Saddened Woods says divorce made it tough to compete

By Larry Fine

PARAMUS, New Jersey (Reuters) - Tiger Woods said on Wednesday the break-up of his marriage was far more difficult for him than he had let on and that the fallout from his string of infidelities had poisoned his golf game.

Woods, speaking to reporters for the first time since his divorce this week from his Swedish wife Elin Nordegren, also said he hopes he has learned to become a better person.

The 34-year-old world number one, who has failed to win in nine starts this year, told reporters outside the clubhouse at Ridgewood Country Club that he felt no sense of relief.

"I don't think you ever go into a marriage looking to get divorced. That's the thing. That's why it is sad.

"My actions certainly led us to this decision. And I've certainly made a lot of errors in my life and that's something I'm going to have to live with."

Woods said arranging the divorce was a painful process even if he managed to keep his composure when questioned about the state of his marriage at every event he played this year.

"It was a lot more difficult than I was letting on," said Woods.

After ending a self-imposed, five-month absence from golf while he underwent counseling and tried to repair his marriage, Woods tied for fourth at the U.S. Masters and two months later repeated that result at June's U.S. Open at Pebble Beach.

After that, his game spiraled downward, culminating in the worst four-round performance of his PGA Tour career at the WGC-Bridgestone Invitational earlier this month.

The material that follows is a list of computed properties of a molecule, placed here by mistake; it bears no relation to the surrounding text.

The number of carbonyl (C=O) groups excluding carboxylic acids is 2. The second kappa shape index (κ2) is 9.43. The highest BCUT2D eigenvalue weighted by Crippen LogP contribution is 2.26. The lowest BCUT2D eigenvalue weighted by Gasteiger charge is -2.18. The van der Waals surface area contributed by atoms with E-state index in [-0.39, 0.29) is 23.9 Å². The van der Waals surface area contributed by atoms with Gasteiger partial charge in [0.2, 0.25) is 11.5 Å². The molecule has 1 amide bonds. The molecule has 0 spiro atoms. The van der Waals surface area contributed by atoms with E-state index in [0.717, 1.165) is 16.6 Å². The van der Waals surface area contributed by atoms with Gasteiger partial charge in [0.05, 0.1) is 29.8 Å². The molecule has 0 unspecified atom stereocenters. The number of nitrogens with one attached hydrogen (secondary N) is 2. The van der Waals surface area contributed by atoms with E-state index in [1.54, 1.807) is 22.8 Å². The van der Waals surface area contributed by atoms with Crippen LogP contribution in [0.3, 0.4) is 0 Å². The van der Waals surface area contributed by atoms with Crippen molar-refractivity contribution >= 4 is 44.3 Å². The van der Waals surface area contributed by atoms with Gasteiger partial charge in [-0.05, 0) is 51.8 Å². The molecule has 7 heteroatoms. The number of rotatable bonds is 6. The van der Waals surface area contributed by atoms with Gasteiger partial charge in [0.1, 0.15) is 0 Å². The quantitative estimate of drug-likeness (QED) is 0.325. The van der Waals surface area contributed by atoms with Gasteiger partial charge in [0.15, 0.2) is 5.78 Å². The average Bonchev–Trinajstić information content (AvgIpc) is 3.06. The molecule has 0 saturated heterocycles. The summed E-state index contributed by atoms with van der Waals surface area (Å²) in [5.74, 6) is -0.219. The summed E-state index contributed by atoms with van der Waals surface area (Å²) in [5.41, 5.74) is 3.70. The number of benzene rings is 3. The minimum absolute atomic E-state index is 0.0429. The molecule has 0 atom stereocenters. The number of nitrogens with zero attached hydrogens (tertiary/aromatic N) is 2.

Asked if he had considered stepping away after his return, Woods said: "We've been going through that the entire year."

On whether there were tournaments where he felt that all the distractions and questions were too difficult, Woods said: "There were a few tournaments like that, yeah. Most of the summer was like that."

Despite the personal turmoil and losing up to $35 million in sponsorship deals following the scandal, Woods said he still did not consider 2010 to be a lost year.

"I don't look at it like that. Every year you have to find the positives," said Woods. "Even though there are a lot of negatives I think that's actually a good thing, because I learned a lot about myself and how I could become a better person."

Woods said he bore no hard feelings toward Nordegren, with whom he has two young children.

"I wish her the best in everything," he said. "You know, it's a sad time in our lives. And we're looking forward to ... how we can help our kids the best way we possibly can. And that's the most important thing."

(Editing by Frank Pingue)